The Santa Clara
April 6, 2017
Gonzaga’s heartbreaking loss to the University of North Carolina in the NCAA title game should still be celebrated in the West Coast Conference. It was a historic night for the WCC, marking the first time they sent a team to the national championship.
The Bulldogs have blazed a trail to become the first truly nationally relevant WCC school, paving the way for schools like Saint Mary’s, BYU and maybe even Santa Clara. Gonzaga proved that a smaller private institution off the beaten path can still build a dominant program capable of competing with the nation’s blue bloods of college basketball.
The Bulldogs first gained national attention when they made the Elite Eight in 1999 under Head Coach Dan Monson. But he left during the following offseason to take a job at Minnesota, then considered a more traditional basketball school.
Mark Few took over the next year and has maintained Gonzaga’s relevance ever since. This year, that relevance was justified, as the Bulldogs made their first ever run to the Final Four and eventual championship game. They suffered a devastating defeat at the hands of fellow one-seed North Carolina, going back and forth for most of the game before falling behind in the final minute.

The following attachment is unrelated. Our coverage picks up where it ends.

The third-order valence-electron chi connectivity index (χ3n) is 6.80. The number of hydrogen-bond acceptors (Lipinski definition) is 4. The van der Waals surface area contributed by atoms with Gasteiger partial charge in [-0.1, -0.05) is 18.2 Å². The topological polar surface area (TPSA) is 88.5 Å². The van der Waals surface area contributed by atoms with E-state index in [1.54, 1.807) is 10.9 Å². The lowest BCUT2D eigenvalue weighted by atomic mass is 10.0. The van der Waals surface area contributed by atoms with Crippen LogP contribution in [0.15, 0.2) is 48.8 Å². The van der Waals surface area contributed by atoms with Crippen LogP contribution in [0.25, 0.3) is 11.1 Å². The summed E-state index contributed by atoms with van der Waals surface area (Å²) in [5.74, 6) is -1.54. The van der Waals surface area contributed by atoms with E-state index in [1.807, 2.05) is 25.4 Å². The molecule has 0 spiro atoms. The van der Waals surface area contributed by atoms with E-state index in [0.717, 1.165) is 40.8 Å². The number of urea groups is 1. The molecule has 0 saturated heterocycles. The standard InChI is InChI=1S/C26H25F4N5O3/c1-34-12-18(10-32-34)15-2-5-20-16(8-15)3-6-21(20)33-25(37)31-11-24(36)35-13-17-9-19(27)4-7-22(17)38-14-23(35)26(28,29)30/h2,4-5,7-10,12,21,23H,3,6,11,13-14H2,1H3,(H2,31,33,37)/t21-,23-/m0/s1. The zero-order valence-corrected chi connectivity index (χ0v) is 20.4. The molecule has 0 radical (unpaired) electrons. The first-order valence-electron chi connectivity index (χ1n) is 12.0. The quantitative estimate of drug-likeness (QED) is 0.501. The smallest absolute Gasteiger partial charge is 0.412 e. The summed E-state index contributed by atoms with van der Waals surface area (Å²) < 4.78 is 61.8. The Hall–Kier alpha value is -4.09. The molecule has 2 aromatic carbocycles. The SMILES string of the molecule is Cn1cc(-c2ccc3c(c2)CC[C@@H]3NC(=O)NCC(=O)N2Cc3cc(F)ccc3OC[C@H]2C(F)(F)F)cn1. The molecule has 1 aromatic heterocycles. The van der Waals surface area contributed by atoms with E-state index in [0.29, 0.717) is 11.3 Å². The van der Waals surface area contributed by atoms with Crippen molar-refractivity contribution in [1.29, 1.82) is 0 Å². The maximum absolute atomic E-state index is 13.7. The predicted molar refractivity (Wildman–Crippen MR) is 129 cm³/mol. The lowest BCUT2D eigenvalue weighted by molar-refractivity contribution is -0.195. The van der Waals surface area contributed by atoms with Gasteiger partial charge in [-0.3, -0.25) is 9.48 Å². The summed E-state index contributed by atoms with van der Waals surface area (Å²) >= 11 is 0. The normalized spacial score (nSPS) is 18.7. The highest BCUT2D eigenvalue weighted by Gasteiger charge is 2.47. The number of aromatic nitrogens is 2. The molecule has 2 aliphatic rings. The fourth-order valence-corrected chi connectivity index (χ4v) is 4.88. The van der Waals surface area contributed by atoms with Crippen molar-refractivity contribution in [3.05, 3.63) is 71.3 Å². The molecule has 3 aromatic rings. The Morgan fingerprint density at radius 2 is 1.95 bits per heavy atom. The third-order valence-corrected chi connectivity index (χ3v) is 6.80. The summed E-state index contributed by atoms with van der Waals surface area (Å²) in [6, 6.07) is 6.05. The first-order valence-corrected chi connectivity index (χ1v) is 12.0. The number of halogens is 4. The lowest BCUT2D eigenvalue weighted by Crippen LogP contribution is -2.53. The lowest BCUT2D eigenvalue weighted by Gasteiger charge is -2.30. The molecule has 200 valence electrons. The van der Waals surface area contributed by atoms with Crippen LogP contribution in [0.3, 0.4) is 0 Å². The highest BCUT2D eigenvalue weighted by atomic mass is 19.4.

Unfortunately, one of the biggest stories from this year’s March Madness was incompetent officiating. It was clearly apparent to even the casual observer that the referees disrupted the flow of the game on Monday night. The myriad of whistles never allowed either team to get in their groove and forced star players to sit on the bench because of foul trouble.
The two superbly talented teams shot a dismal 34 percent combined from the field. Both teams were in the bonus with 13 minutes to go in the second half and every single important big man was in foul trouble.
There were also several clear mistakes made by the referees in addition to the many whistles. Gonzaga center Zach Collins was called for an offensive foul where he barely touched the North Carolina defender and later fouled out as a result.
In another bizarre sequence, after what appeared to be a clean steal by Joel Berry, Gonzaga center Przemek Karnowski inadvertently hit Berry in the face. Berry was whistled for a reach-in and Karnowski was given a flagrant foul after a lengthy monitor review, two calls that seemed blatantly incorrect.
Though there were many mistakes made, they did not seem to be drastically in favor of one team or the other. Still, Gonzaga must have visions about what could have been with better officiating.
Even though Gonzaga’s our rival, it would have been sweet to see them win it all.
Bringing the WCC their first national championship would have sent shockwaves through the NCAA. But reaching the title game still speaks volumes: the finest teams in college basketball no longer belong solely to the major conferences.
Bo Kendall is a sophomore communication major.